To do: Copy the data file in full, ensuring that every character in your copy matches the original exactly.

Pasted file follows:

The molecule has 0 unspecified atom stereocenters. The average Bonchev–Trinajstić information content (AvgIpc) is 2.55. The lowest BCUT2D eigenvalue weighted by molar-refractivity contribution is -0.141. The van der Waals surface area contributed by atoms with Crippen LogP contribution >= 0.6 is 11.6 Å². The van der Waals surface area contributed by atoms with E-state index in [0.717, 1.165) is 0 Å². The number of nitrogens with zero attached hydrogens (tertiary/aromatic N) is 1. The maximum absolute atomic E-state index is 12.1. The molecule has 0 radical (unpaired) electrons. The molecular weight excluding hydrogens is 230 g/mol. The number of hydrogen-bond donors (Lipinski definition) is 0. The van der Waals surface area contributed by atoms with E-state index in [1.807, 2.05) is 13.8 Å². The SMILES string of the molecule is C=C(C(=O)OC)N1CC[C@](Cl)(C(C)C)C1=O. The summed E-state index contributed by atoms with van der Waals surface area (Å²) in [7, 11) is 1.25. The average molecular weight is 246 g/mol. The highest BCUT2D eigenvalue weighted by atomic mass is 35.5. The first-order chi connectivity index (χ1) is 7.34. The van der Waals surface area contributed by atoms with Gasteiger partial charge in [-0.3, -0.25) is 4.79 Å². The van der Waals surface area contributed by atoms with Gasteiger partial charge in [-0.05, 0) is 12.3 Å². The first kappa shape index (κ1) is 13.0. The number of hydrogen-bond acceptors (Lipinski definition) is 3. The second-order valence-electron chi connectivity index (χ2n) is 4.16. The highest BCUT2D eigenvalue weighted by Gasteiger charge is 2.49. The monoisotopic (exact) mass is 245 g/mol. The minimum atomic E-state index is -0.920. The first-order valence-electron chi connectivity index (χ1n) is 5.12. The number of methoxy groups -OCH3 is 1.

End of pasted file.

The molecule has 0 unspecified atom stereocenters. The average Bonchev–Trinajstić information content (AvgIpc) is 2.55. The lowest BCUT2D eigenvalue weighted by molar-refractivity contribution is -0.141. The van der Waals surface area contributed by atoms with Crippen LogP contribution >= 0.6 is 11.6 Å². The van der Waals surface area contributed by atoms with E-state index in [0.717, 1.165) is 0 Å². The number of nitrogens with zero attached hydrogens (tertiary/aromatic N) is 1. The maximum absolute atomic E-state index is 12.1. The molecule has 0 radical (unpaired) electrons. The molecular weight excluding hydrogens is 230 g/mol. The number of hydrogen-bond donors (Lipinski definition) is 0. The van der Waals surface area contributed by atoms with E-state index in [1.807, 2.05) is 13.8 Å². The SMILES string of the molecule is C=C(C(=O)OC)N1CC[C@](Cl)(C(C)C)C1=O. The summed E-state index contributed by atoms with van der Waals surface area (Å²) in [7, 11) is 1.25. The average molecular weight is 246 g/mol. The highest BCUT2D eigenvalue weighted by atomic mass is 35.5. The first-order chi connectivity index (χ1) is 7.34. The van der Waals surface area contributed by atoms with Gasteiger partial charge in [-0.3, -0.25) is 4.79 Å². The van der Waals surface area contributed by atoms with Gasteiger partial charge in [-0.05, 0) is 12.3 Å². The first kappa shape index (κ1) is 13.0. The number of hydrogen-bond acceptors (Lipinski definition) is 3. The second-order valence-electron chi connectivity index (χ2n) is 4.16. The highest BCUT2D eigenvalue weighted by Gasteiger charge is 2.49. The monoisotopic (exact) mass is 245 g/mol. The minimum atomic E-state index is -0.920. The first-order valence-electron chi connectivity index (χ1n) is 5.12. The number of methoxy groups -OCH3 is 1.